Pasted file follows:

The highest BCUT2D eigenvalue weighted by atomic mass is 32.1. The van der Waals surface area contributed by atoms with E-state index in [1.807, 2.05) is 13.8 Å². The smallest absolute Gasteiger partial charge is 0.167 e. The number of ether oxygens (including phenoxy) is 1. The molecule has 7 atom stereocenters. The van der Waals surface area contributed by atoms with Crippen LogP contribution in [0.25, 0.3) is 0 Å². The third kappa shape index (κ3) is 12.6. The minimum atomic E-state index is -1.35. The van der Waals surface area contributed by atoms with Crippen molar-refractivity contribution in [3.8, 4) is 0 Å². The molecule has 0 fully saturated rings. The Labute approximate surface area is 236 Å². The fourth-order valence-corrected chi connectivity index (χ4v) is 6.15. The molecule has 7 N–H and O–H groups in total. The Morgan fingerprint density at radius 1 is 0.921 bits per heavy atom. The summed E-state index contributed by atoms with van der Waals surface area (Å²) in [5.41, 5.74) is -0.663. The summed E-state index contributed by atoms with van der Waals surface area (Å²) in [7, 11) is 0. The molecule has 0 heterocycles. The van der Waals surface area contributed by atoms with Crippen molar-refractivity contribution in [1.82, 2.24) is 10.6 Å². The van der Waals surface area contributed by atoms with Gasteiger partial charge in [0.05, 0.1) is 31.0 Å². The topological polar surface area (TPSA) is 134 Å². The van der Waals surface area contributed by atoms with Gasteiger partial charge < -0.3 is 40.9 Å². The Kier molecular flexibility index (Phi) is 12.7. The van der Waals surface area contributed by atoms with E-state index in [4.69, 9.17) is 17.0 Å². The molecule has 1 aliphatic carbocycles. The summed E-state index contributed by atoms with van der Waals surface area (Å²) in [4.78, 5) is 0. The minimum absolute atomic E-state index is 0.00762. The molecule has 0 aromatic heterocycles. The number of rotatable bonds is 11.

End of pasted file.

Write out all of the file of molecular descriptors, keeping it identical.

The highest BCUT2D eigenvalue weighted by atomic mass is 32.1. The van der Waals surface area contributed by atoms with E-state index in [1.807, 2.05) is 13.8 Å². The smallest absolute Gasteiger partial charge is 0.167 e. The number of ether oxygens (including phenoxy) is 1. The molecule has 7 atom stereocenters. The van der Waals surface area contributed by atoms with Crippen LogP contribution in [0.25, 0.3) is 0 Å². The third kappa shape index (κ3) is 12.6. The minimum atomic E-state index is -1.35. The van der Waals surface area contributed by atoms with Crippen molar-refractivity contribution in [3.8, 4) is 0 Å². The molecule has 0 fully saturated rings. The Labute approximate surface area is 236 Å². The fourth-order valence-corrected chi connectivity index (χ4v) is 6.15. The molecule has 7 N–H and O–H groups in total. The Morgan fingerprint density at radius 1 is 0.921 bits per heavy atom. The summed E-state index contributed by atoms with van der Waals surface area (Å²) in [5.41, 5.74) is -0.663. The summed E-state index contributed by atoms with van der Waals surface area (Å²) in [7, 11) is 0. The molecule has 0 heterocycles. The van der Waals surface area contributed by atoms with Crippen molar-refractivity contribution in [1.82, 2.24) is 10.6 Å². The van der Waals surface area contributed by atoms with Gasteiger partial charge in [0.05, 0.1) is 31.0 Å². The topological polar surface area (TPSA) is 134 Å². The van der Waals surface area contributed by atoms with Gasteiger partial charge < -0.3 is 40.9 Å². The Kier molecular flexibility index (Phi) is 12.7. The van der Waals surface area contributed by atoms with E-state index in [4.69, 9.17) is 17.0 Å². The molecule has 1 aliphatic carbocycles. The summed E-state index contributed by atoms with van der Waals surface area (Å²) in [4.78, 5) is 0. The minimum absolute atomic E-state index is 0.00762. The molecule has 0 aromatic heterocycles. The number of rotatable bonds is 11.